DES MOINES, Iowa -- Polk County officials are asking for the public’s patience as they discuss raising the minimum wage.
“We are the ones that put it on the agenda. So we understand there's an issue. We are trying to address it, and we are collectively trying to put something together that helps people,” said Polk County Supervisor Tom Hockensmith.
The Polk County Supervisors and the Minimum Wage Task Force held an open meeting Wednesday to weigh the pros and cons of a minimum wage increase. County officials formed the task force two months ago.
At Wednesday's meeting, some county leaders suggested raising the minimum wage to a range of $9-$12 an hour from the current rate of $7.25. But there was some loud opposition to that suggestion by those in attendance, who want $15 an hour.
Samantha Parker-Frazier works full-time as a nurse at Broadlawns and part-time as a waitress at Jethro's BBQ near Drake University.
She receives government assistance for childcare and food. But as a single mother of four and the sole provider for her kids, that's not cutting it.
“When you’re up against how much it costs to live, the cost in taxes, increase in everything else. What we make is just not enough,” Parker-Frazier said.
As hard as she works, the single mother says her life is a struggle.
“I personally would like to see the increase happen, considering that it’s just so hard to have to depend on the state or the government to back me up when I feel like I should be able to provide for my home,” she said.
The marketing director for Jethro's BBQ says the company's workers are paid well.
“Hourly wage for someone that works in our kitchen is $13.97 an hour. Our tip staff make on average 21.77 an hour,” Mike Holms said.
Holms concerned that if Polk County raises the minimum tip wage beyond the state level of $4.35 an hour, Jethro's will have a hard time absorbing the cost.
“Even if that minimum wage is raised at the tip level, even $2, it would have cost us last year almost $700K in extra wages,” he said.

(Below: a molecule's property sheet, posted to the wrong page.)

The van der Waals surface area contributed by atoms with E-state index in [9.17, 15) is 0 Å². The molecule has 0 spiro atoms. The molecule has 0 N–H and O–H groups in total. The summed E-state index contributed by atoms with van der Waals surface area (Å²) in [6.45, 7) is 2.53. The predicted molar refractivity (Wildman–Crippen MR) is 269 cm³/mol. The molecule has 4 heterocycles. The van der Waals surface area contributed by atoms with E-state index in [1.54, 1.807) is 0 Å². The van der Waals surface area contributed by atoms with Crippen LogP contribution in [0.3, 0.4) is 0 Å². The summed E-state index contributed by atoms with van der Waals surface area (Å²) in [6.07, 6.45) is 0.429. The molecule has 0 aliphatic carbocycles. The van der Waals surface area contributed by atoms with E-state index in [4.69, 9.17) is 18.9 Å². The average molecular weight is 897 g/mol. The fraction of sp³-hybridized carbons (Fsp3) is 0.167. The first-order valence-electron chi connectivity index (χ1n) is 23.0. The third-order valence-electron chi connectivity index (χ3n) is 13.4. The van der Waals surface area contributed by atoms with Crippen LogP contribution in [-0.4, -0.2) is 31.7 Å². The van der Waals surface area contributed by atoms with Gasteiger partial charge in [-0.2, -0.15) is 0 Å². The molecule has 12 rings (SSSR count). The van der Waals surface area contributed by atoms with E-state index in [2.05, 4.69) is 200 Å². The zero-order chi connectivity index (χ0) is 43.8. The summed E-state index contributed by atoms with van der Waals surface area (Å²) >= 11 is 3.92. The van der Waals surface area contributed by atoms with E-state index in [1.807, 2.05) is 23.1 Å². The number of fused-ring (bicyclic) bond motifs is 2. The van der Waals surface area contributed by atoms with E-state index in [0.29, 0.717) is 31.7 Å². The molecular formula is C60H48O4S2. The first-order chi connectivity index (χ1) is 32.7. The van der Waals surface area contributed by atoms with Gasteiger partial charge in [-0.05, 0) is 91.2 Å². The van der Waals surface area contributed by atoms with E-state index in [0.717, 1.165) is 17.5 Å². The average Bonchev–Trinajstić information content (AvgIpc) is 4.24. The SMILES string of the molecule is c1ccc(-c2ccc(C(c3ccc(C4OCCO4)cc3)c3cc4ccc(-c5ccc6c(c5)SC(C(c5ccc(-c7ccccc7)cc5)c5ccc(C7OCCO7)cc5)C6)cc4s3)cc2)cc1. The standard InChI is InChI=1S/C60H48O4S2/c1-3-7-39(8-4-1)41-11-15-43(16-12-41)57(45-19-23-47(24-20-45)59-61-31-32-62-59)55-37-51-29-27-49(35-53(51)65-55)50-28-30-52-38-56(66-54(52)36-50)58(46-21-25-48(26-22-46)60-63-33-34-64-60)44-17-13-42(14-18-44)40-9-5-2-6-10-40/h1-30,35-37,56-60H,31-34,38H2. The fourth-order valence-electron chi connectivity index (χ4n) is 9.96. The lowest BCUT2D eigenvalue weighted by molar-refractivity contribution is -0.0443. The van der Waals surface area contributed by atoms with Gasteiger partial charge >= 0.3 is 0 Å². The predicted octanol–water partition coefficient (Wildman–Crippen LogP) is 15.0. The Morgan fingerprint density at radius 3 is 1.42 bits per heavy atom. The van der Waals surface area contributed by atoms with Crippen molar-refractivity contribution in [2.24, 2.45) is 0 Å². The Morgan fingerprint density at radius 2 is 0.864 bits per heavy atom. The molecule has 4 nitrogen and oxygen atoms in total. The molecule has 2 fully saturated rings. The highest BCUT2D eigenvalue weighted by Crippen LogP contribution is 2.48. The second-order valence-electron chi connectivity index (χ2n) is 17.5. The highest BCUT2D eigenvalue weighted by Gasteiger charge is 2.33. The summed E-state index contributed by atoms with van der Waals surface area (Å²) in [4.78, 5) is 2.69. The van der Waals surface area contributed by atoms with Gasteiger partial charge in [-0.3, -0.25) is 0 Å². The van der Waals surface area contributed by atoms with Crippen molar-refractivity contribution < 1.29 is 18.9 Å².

Holms isn't the only one worried about what could happen to the tip wage.
“The reason that we continue to express our concern about it is that in some states, they’ve just eliminated tip wage. So it’s minimum wage plus tips, and that would be extremely difficult for the restaurant industry,” Jessica Dunker, president of the Iowa Restaurant Association.
And while there was no consensus by those at the meeting on what to do, county leaders warned about the possible practical consequence of raising the minimum wage to $15 an hour could be.
“It isn’t going to do much good for us in the county, to pass an ordinance that the majority of cities opt out of within a few months of passing it,” said Tom Hockensmith, chair of the Polk County Board of Supervisors. “The message is clear: if it’s 15 an hour, they’re going to opt out.”
The meeting was heated at times.
“You need to stand up and represent the people that are fighting to make the mere basics and put food on the table and a roof over their head. And anything less than $15 an hour does not do that,” one man said, which drew applause from the crowd.
As to the argument that raising wages would result in businesses cutting back and eliminating jobs, a pastor argued that effect has a clear message.
“My response to that is if jobs in the community don’t provide a living for the people working them, then maybe we shouldn’t have those jobs anyway," said Rev. David Sickelka, of Urbandale United Church of Christ.
No official action was taken by the board.
One man in the audience was asked to leave after he began arguing with the board.
Watch the entire meeting below:
Below is data showing the cost of living from 2014 in Iowa.